My contemplation of her work is interrupted by news from my brother Roger in Connecticut that my brother Russel is unwell in Bombay. I make calls to my Dad, get to grips with the situation and decide to call him again in an hour. We are getting out of the art gallery through M and S when whom should we run into but my friend Sue, with whom I shall be spending the next three nights! I make introductions but we soon move on and get back to the car. Roz is ready for some lunch and I suggest one of my favorite places near Oxford, The Trout at Wolvercote. She is game…and we are off.
Lunch at The Trout:
Roz drives her car expertly out of Oxford’s complex one-way road system and we are on the Woodstock Road headed for Wolvercote. Regular readers of this blog will know that it is a favorite place of mine—a pub that was favored by Morse and Lewis and which has grown from a small country drinking hole to a somewhat posh gastropub with posh food to match. Over the last thirty odd years, I have spent many a happy hour in quiet contemplation by its weir on the stone terrace at the back, overlooking the river Isis—either alone or in company.
On this Sunday afternoon, it is hopping. We manage to find a table for two, despite having no reservations, and sit down to a lovely luncheon in a super cozy space with exposed black beams, low-slung ceiling and Ingernook fireplaces that make it toasty. Roz goes for a vegetable tart with goat cheese which is absolutely delicious and although I am still stuffed, I go for the Fig and Dolcelatto Nut Roast which is really quite nice. Roz has a glass of red wine, I have the pear cider (my first time, if you can believe it, having it in the UK on this visit), but by the time we get to our last mouthfuls, we are bursting and pass on dessert—more’s the pity because they looked fabulous.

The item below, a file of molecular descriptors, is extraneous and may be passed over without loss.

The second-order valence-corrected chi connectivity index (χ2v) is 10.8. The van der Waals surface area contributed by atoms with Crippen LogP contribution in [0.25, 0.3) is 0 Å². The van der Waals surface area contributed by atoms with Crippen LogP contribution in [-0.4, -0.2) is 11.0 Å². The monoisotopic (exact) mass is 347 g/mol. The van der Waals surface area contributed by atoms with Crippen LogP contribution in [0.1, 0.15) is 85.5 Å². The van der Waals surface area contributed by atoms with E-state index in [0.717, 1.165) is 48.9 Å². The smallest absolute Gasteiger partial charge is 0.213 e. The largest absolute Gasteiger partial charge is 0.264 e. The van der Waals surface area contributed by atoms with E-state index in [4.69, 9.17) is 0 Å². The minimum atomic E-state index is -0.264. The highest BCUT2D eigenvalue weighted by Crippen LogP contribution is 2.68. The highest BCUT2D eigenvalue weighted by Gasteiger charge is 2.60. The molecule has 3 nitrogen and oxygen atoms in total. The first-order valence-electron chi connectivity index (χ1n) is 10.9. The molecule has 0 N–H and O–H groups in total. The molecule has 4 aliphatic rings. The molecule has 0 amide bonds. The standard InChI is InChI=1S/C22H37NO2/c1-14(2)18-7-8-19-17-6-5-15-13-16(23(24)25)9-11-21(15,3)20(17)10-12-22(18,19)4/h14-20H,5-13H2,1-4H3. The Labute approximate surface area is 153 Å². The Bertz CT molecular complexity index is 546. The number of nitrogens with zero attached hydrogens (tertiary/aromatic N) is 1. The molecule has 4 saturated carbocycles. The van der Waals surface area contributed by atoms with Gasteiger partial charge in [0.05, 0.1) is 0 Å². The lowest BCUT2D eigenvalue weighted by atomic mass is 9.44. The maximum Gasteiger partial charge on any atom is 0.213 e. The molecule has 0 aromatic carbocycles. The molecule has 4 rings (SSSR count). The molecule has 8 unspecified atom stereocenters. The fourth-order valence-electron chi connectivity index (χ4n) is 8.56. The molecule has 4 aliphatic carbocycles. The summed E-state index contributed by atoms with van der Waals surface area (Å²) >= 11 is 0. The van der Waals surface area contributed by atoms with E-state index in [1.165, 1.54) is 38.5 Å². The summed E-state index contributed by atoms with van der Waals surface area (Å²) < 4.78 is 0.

Getting Dropped Off at Grandpont:
Roz drives me back to Sue and Tony’s, as she has plans to meet her son and his family in Jericho. It is a roundabout journey because the pedestrian plaza of Cornmarket makes a detour necessary. Carfax in Oxford is busy on a Sunday afternoon, but nowhere near as crowded as it is in the summer. Again, a quick Hi and Bye to Sue and Tony and she is on her way by 4.00 pm
Dinner with Dear Friends:
With the evening free to ourselves, I find my room, make myself at home and spend the evening catching up with my friends. There is a distinct sense of deja-vu all over again as I survey the house in which I had spent two absolutely heavenly weeks in September while they were in Crete. They settle me down with a cup of tea and before long, it is time for dinner. Sue and Tony work together to produce delicious, nourishing meals, most of which are created from the produce they grow on their allotment. This evening it is a marvelous Leek, Walnut and Blue Cheese Tart complete with pastry, Tony has made and rolled himself into a deep tart dish. We eat it with peas and new boiled potatoes and there is a Lemon Ricotta Cheesecake from M and S for pudding.
There is so much to talk about—mainly about the new presidency of Truummmphhhh! My friends are naturalists and activists and have joined the rest of the world in protesting against his obnoxious policies. On Saturday (yesterday), during the Womens’ March, they stood with banners on Abingdon Bridge that read, ‘Build Bridges, Not Walls’. They are fearful about what lies ahead, not just for America but the world.
But, much as I enjoy our chatter, by 9.00 pm, jetlag catches up with me again and I am yawning and losing it. I excuse myself as they clear up and I get ready for bed. It has been another wonderful day spent in the company of fond English friends in one of my favorite cities in the whole wide world. What was not to love?
Until tomorrow, cheerio…